Devon force divulges ANPR towns online

Devon and Cornwall Police has published the location of some of its road surveillance cameras on its website, despite these normally being secret

This was the first article in a long series on police ANPR, based on the Freedom of Information request mentioned here. It eventually led to a Guardian page lead story in August 2012 – based on the information gleaned from the eventual failure of the FoI request, which revealed a “patchy” national system – and an article for MATTER published in August 2013 which I co-edited.

Powered by article titled “Devon force divulges ANPR towns online” was written by SA Mathieson, for on Wednesday 19th August 2009 23.05 UTC

The webpage, which publicised the force’s appearance in Crimefighters, a fly on the wall ITV1 series, says the force has automatic numberplate recognition (ANPR) systems running in Torquay, Brixham and Dawlish in Devon.

This is in contrast to the force’s response to a Freedom of Information request from Kable, in which it refused to divulge any information whatsoever on the location of its ANPR equipment.

The page said ANPR “allows officers to use CCTV to monitor vehicles and use their registrations to call up details of the owners on a huge database”. The programme, which has already been broadcast, featured the work of different specialist units within the force including the traffic police.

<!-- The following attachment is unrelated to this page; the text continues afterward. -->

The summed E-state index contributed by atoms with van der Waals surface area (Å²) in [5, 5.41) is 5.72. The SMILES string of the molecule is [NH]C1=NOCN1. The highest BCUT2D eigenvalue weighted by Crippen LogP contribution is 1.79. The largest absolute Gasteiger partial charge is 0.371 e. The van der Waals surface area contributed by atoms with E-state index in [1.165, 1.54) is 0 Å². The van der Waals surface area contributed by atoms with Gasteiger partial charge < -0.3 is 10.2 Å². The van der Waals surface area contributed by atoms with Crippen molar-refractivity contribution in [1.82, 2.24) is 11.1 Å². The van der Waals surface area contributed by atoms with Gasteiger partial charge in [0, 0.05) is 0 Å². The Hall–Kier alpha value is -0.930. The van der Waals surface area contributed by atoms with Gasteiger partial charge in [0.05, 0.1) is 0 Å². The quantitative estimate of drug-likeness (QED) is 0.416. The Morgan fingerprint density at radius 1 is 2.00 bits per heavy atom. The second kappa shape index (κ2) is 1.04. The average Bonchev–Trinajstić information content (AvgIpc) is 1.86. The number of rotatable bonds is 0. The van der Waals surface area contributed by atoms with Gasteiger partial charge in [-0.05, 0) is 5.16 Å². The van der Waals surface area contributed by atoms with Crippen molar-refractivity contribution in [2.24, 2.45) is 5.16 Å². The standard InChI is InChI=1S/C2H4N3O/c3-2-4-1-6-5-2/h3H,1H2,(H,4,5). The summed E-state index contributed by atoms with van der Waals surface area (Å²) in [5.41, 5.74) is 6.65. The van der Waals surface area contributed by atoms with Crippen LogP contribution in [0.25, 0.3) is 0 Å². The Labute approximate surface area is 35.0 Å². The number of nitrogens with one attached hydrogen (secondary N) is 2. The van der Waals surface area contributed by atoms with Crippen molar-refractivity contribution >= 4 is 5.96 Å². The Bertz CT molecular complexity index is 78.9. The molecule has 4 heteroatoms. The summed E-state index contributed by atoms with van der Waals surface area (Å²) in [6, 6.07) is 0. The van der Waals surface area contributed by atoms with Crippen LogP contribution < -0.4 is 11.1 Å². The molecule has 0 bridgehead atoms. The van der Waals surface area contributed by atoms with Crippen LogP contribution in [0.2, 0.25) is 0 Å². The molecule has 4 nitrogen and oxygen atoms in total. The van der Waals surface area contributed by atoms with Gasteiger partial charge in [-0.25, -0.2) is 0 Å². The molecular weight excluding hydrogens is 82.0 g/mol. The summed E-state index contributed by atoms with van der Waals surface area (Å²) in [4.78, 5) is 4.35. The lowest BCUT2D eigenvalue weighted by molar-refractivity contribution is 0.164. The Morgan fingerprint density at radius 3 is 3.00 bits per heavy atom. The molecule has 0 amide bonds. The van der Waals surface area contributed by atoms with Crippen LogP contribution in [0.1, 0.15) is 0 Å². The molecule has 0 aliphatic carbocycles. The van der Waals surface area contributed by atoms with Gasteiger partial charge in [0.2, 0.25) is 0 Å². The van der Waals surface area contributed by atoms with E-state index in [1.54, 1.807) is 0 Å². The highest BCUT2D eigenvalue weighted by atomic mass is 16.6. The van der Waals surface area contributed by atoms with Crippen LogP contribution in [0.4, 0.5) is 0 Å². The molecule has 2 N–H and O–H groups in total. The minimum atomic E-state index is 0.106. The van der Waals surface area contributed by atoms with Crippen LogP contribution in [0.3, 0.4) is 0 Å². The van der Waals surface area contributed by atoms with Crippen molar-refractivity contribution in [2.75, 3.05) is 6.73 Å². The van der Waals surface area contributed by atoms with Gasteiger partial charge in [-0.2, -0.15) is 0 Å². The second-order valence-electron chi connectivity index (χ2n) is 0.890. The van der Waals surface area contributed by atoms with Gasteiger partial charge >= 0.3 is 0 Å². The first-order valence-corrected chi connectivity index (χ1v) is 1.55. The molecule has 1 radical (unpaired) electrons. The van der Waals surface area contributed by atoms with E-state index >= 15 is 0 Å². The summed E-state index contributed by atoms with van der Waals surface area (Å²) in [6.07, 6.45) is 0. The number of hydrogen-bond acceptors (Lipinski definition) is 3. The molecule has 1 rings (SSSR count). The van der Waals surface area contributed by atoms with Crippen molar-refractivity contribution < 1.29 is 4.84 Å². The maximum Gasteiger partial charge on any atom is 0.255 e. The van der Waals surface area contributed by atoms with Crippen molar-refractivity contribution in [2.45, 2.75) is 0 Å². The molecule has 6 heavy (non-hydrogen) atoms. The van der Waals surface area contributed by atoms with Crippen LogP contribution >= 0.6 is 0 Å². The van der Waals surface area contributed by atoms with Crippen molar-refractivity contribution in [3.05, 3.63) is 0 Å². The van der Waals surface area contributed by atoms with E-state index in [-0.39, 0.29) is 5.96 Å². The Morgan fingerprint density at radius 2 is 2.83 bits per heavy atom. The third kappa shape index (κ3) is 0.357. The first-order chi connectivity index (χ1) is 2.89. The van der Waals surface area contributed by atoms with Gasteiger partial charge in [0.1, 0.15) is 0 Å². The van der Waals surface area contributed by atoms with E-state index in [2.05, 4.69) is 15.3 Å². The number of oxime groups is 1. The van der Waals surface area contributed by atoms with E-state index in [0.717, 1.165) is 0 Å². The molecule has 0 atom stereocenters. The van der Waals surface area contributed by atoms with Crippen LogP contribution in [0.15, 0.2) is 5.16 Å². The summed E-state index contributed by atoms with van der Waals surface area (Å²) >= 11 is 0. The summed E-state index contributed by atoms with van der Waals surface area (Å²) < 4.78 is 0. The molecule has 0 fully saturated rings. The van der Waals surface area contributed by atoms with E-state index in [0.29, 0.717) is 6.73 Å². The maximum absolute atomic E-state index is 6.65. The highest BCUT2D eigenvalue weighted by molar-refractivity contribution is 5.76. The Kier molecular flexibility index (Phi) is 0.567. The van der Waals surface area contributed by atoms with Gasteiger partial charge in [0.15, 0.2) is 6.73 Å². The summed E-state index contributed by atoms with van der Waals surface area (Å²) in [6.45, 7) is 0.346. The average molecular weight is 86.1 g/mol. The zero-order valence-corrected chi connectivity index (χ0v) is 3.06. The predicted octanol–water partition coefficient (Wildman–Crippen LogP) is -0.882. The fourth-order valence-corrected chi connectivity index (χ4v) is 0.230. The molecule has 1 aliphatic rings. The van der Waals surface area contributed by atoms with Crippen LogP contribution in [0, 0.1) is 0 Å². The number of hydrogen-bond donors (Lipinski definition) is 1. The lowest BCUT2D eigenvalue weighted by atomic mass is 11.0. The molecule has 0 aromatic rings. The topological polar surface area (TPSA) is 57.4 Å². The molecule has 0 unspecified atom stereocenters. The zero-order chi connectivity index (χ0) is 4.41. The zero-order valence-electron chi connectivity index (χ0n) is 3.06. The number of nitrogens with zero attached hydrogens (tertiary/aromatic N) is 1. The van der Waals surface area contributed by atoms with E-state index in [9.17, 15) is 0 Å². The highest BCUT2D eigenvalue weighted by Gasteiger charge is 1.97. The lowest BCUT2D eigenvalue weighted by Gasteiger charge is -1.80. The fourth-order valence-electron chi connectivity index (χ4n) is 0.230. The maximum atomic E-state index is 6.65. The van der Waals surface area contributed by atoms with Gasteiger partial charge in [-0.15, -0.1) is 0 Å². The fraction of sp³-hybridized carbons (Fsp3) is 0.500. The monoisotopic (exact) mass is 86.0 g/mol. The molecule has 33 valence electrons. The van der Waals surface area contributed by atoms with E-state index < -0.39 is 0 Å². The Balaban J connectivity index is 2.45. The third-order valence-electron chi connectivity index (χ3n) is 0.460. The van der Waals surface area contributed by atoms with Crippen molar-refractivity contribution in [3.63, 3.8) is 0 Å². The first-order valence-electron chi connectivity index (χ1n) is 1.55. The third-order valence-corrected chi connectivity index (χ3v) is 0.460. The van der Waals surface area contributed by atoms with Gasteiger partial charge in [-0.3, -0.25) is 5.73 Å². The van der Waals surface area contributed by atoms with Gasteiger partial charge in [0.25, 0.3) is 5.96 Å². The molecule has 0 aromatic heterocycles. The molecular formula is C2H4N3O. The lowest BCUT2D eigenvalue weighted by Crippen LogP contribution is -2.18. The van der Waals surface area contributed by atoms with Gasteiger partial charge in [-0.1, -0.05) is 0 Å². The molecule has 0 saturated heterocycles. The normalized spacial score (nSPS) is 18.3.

However, in a Freedom of Information response to questions including the location of its ANPR equipment, the force said: “If the locations of these cameras were published, potential criminals would know where they are, and could bypass/avoid them or destroy them entirely. This would mean that the Force would be less able to detect and reduce crime on the roads.”

A spokesperson for Devon and Cornwall Police said that naming the towns was not the same as saying on which road the ANPR cameras are located: “They are quite big places, and they could be anywhere in the towns, so we wouldn’t have an issue with that.”

The page divulging towns where the force uses ANPR had been removed during the last few weeks, although it is still visible through search engine caching services. The spokesperson said that it is down as part of a redevelopment of the force’s website, and similar information might appear in future. © Guardian News & Media Limited 2010

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